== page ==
Should I stay or should I go? Unlike the answer in the Clash song you should not go. You should stay put. Think about it. When you do not return when you are supposed to, people will know something happened and the search will begin. So, most likely you are looking at a few hours to perhaps a few days of surviving.
The survival shows on TV tend to focus on “finding your way out”. Most of the time, this is most likely to get you more lost and further from where the searchers expect to find you. Don’t make their job harder; stay where they expect to find you.
You did tell people where you were going right? If you don’t think that is necessary you need to watch 127 Hours or read Between A Rock And A Hard Place. The longer the trip, the more likely people are to do this, but most issues happen on day trips. Moral of the story: Tell someone every time! It is a good idea to leave a note in your car too. There are also apps that you can use but I wouldn’t rely on them solely, use them as a supplement. Read my review of the Guard My Angel app.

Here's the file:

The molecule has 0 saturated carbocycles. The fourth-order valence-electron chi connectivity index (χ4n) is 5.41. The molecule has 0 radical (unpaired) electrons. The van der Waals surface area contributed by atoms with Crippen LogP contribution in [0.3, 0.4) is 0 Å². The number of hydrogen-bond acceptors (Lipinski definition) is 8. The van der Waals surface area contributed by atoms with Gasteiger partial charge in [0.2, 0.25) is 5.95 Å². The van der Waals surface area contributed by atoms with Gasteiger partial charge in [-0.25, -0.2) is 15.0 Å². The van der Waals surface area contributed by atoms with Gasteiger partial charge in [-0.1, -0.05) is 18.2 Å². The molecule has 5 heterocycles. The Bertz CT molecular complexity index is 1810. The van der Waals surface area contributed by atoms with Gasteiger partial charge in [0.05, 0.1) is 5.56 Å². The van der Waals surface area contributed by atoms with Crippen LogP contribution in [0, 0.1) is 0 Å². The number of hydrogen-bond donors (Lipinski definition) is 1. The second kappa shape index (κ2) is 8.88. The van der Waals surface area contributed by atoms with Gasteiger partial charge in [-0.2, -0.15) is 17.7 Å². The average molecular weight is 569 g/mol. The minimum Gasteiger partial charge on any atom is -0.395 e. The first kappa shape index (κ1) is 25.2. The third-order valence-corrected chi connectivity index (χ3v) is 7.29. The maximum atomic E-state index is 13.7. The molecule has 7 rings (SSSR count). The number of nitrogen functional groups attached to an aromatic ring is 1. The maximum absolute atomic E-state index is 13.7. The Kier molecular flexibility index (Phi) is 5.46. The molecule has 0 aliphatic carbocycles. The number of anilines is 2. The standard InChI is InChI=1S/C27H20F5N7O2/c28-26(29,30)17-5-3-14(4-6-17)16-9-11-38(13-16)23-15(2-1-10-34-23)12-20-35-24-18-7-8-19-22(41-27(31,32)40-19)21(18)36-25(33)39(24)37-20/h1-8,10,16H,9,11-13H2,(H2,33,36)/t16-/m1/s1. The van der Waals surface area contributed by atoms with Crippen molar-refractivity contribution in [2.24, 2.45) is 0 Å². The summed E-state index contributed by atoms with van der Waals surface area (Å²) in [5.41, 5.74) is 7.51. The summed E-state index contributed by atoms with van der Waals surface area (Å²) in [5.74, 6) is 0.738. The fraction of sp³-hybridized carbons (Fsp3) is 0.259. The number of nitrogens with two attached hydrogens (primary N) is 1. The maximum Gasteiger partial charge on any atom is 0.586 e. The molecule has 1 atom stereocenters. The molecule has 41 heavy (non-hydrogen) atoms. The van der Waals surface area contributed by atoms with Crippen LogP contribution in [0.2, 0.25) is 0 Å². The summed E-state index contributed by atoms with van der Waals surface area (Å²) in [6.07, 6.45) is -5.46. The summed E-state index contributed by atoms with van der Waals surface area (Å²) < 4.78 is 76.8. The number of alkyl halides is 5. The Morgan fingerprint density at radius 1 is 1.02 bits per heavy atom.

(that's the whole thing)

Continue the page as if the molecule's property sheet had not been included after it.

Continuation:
The Psychology of Survival
The next topic of conversation was the psychology of survival. The most important thing here is to get a grip and overcome your fears. You need to calm down. Breath. Relax. Meditate. Whatever works for you to calm down. Once you calm down you need to S.T.O.P. “Stop”, “Think”, “Observe” and “Plan”.
Another big component of the survivor’s mind-set is a positive attitude. You must believe that you will survive. So, reach down deep and summon your inner Rocky Balboa and remember, if you are with someone who is a doubter, your positive attitude may rub off on them. Model positive talk and productive actions.
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The first thing you need to start planning is how you are going to stay warm. This led to one of the most fun exercises of the day, making fire. The first thing most people think about is making fire with a bow drill, but as I learned on my San Rafeal Swell trip using a bow drill is really difficult.
We learned about finding dry tinder, fire bundles and fire ladders. Typical tinder sources like birch bark and dry grass were discussed, but my favorite creative source was to scrape lint off cotton clothing. We also learned how to make fire starters with cotton balls and Vaseline.